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Seems Like Old Times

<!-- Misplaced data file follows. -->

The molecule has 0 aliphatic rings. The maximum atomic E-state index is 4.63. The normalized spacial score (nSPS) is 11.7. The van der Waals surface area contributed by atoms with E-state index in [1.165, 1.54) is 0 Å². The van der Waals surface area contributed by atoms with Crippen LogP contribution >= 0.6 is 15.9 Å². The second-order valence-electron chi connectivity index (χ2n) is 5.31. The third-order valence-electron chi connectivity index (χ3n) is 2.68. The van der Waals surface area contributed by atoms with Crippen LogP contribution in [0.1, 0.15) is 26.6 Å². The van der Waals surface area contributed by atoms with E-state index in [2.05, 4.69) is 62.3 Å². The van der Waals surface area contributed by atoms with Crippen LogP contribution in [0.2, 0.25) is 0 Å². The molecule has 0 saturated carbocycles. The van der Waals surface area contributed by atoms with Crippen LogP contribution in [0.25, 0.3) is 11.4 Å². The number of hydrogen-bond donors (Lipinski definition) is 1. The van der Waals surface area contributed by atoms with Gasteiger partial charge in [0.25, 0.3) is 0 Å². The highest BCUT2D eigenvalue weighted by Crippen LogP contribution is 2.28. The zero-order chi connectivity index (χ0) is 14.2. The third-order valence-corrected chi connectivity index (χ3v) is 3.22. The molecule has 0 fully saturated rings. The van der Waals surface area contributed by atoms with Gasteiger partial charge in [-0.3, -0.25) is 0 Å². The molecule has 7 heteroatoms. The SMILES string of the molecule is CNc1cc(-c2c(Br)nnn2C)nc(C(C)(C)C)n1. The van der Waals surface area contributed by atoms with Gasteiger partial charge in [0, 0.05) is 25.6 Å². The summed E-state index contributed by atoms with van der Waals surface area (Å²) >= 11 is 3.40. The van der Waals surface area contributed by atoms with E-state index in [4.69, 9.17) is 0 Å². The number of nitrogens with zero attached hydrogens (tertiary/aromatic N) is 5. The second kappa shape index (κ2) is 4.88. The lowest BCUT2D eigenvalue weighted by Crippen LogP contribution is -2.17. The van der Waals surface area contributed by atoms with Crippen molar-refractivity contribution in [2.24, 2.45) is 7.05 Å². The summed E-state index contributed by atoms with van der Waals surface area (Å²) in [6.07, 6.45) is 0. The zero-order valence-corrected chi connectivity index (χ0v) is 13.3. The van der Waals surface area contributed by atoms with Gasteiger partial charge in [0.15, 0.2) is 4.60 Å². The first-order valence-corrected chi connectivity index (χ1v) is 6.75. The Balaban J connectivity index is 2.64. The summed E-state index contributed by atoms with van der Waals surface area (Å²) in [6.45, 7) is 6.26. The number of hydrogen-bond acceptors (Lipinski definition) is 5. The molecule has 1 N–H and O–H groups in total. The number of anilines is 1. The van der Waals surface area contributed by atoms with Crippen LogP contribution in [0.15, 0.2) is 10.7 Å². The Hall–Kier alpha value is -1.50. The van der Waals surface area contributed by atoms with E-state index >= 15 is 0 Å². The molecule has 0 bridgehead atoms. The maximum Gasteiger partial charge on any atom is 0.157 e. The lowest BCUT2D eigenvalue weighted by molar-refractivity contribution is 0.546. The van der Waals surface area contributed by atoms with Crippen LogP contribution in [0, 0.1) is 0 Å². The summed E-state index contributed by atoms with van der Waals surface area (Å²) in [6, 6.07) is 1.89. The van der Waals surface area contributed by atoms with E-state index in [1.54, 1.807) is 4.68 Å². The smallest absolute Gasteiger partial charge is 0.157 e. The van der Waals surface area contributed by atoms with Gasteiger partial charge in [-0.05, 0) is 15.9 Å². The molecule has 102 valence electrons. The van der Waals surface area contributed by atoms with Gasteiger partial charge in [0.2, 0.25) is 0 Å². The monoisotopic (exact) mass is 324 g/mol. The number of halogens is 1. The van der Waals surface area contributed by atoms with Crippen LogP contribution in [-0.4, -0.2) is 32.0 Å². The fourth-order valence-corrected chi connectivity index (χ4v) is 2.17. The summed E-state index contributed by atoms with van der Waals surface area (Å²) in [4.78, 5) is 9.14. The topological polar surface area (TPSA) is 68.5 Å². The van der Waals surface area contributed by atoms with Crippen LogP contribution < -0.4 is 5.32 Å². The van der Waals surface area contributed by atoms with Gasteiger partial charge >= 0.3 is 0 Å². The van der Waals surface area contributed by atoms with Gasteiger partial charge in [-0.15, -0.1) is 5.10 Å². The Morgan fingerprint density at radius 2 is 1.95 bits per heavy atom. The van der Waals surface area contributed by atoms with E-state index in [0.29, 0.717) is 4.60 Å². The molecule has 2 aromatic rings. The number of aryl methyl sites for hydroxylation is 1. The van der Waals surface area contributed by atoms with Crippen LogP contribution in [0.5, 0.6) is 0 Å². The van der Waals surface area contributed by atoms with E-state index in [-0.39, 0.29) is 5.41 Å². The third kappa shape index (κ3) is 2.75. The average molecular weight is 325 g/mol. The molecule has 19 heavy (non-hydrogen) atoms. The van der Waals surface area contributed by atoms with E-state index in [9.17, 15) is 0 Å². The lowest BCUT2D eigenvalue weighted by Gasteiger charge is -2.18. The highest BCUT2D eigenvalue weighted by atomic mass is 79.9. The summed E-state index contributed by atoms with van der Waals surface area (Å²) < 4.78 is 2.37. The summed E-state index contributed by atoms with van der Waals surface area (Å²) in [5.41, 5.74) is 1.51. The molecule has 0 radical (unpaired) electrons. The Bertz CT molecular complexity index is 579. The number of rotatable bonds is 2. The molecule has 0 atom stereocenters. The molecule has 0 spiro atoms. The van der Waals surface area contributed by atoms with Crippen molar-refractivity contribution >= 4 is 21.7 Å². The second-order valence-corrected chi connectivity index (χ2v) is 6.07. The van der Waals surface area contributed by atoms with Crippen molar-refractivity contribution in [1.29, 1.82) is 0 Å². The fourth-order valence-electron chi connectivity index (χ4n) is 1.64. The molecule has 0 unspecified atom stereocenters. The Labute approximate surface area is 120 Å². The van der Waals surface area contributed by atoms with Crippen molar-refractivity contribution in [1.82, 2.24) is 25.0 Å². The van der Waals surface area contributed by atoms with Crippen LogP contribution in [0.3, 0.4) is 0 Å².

By Gary Wien